Big Fraud probably begins life as "normal" Little Fraud, but either the thief's greed gets too voracious (CMED's CEO started small, but eventually stole 60% of the company's ongoing revenues), or else Management decides to "slant" its numbers to avoid a disappointing earnings report, assuming things will get better, except sometimes they don't, so each quarter the "slant" gets bigger and bigger, to cover the increasing gap between reality and the picture in the ER's. Pretty soon, the thing gets out of control and -- presto, change-oh -- suddenly that tame Little Fraud becomes a company killing Big Fraud.

    I've grudgingly accepted Little Fraud as an unpleasant fact of life in China stock investing, but I still fear Big Fraud. What do other folks think?

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    • I don't know if they work on any cases on US listed ADRs. They won't give names of their clients. That's their privacy. I know most of their clients are small and middle size companies, in which some I am pretty sure are listed in China. I thing you have to remember ADRs like XIN still borrow money from Chinese banks even though they are listed in the US.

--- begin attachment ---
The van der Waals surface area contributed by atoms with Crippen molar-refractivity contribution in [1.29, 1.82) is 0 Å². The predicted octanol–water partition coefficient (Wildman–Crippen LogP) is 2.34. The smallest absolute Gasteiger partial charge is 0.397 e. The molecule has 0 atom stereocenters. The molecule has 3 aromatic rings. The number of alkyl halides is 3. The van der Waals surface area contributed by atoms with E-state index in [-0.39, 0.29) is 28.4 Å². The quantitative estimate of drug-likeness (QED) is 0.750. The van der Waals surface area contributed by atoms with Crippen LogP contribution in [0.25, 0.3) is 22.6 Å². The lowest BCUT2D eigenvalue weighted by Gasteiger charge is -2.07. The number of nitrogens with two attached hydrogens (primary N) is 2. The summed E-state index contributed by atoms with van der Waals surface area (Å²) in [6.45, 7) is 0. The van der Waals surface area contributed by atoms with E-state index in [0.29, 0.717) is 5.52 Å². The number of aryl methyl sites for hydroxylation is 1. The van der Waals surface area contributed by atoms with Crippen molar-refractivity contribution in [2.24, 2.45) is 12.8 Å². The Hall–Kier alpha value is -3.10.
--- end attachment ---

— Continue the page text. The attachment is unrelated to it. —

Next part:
• 2 Replies to growth.value
      • Hmmm, you got it. Most people in China, investors and management, do tolerate accounting "fraud" in a certain degree because this type of "fraud" is just so common. However, if someone created a bogus company to cheat investors' money. This action is not tolerated.

      • " I know most of their clients are small and middle size companies" so their not even A listed china stocks but smaller. Yet you compare them to a GAAP ADR listed China stocks.. now even you should know that in lemons to apples respectively.
        Sir please be honest this board is about XIN not third or fourth rate chinese companies that may or may not be listed in china . Are you sure they are not street corner rice stands your friends loan money too?

    • here are some frauds that were, worldcom enron, global crossing, and this list is very long and all American. So you should do some research.

      Are you stating XIN is a fraud?

      you seem to want to put that thought into peoples heads. maybe your a class action lawyer out of work, na lol, lots of work their.

      accounting irregularities

      as far as little frauds, always happens to American companies lets see earning issues, agressive accounting, off balance sheet transactions,, SPE's, holding companies, dummy companies, where their is a loop hole and profit, molality seem to take a back seat. so her are some lil or big accounting fraud or oversite TYCO XEROX QUEST KMART HALLIBURTON DUKE ENERGY they were just slanting the numbers as you say.

      So you only point to the china market . So what is your agenda here. lots of restatements in earning in american companies fraud and all that and im sure it was just an oversite of the MBA in charge could not remember where that went in the report so left it out or inflated it or..........